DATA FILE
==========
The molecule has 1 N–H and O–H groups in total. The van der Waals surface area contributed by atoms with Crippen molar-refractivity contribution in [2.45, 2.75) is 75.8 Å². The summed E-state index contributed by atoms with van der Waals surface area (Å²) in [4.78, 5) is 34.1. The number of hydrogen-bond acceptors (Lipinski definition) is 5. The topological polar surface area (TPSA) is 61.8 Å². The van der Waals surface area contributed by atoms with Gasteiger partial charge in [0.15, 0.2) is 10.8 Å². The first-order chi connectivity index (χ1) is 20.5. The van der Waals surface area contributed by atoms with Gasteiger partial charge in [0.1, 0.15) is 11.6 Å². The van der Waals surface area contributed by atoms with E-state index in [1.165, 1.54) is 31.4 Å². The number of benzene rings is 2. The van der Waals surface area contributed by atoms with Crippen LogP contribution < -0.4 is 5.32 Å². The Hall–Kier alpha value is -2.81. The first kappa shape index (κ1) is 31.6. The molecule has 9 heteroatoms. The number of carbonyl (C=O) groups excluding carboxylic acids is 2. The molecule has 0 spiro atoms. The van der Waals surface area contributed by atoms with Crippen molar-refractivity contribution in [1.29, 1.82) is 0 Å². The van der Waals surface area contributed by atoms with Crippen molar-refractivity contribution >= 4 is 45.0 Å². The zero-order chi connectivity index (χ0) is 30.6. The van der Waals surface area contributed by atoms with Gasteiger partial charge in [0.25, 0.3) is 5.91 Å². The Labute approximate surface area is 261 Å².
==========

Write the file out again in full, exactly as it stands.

The molecule has 1 N–H and O–H groups in total. The van der Waals surface area contributed by atoms with Crippen molar-refractivity contribution in [2.45, 2.75) is 75.8 Å². The summed E-state index contributed by atoms with van der Waals surface area (Å²) in [4.78, 5) is 34.1. The number of hydrogen-bond acceptors (Lipinski definition) is 5. The topological polar surface area (TPSA) is 61.8 Å². The van der Waals surface area contributed by atoms with Gasteiger partial charge in [0.15, 0.2) is 10.8 Å². The first-order chi connectivity index (χ1) is 20.5. The van der Waals surface area contributed by atoms with Gasteiger partial charge in [0.1, 0.15) is 11.6 Å². The van der Waals surface area contributed by atoms with E-state index in [1.165, 1.54) is 31.4 Å². The number of benzene rings is 2. The van der Waals surface area contributed by atoms with Crippen LogP contribution < -0.4 is 5.32 Å². The Hall–Kier alpha value is -2.81. The first kappa shape index (κ1) is 31.6. The molecule has 9 heteroatoms. The number of carbonyl (C=O) groups excluding carboxylic acids is 2. The molecule has 0 spiro atoms. The van der Waals surface area contributed by atoms with Crippen molar-refractivity contribution in [1.29, 1.82) is 0 Å². The van der Waals surface area contributed by atoms with Crippen molar-refractivity contribution >= 4 is 45.0 Å². The zero-order chi connectivity index (χ0) is 30.6. The van der Waals surface area contributed by atoms with Gasteiger partial charge in [0.25, 0.3) is 5.91 Å². The Labute approximate surface area is 261 Å².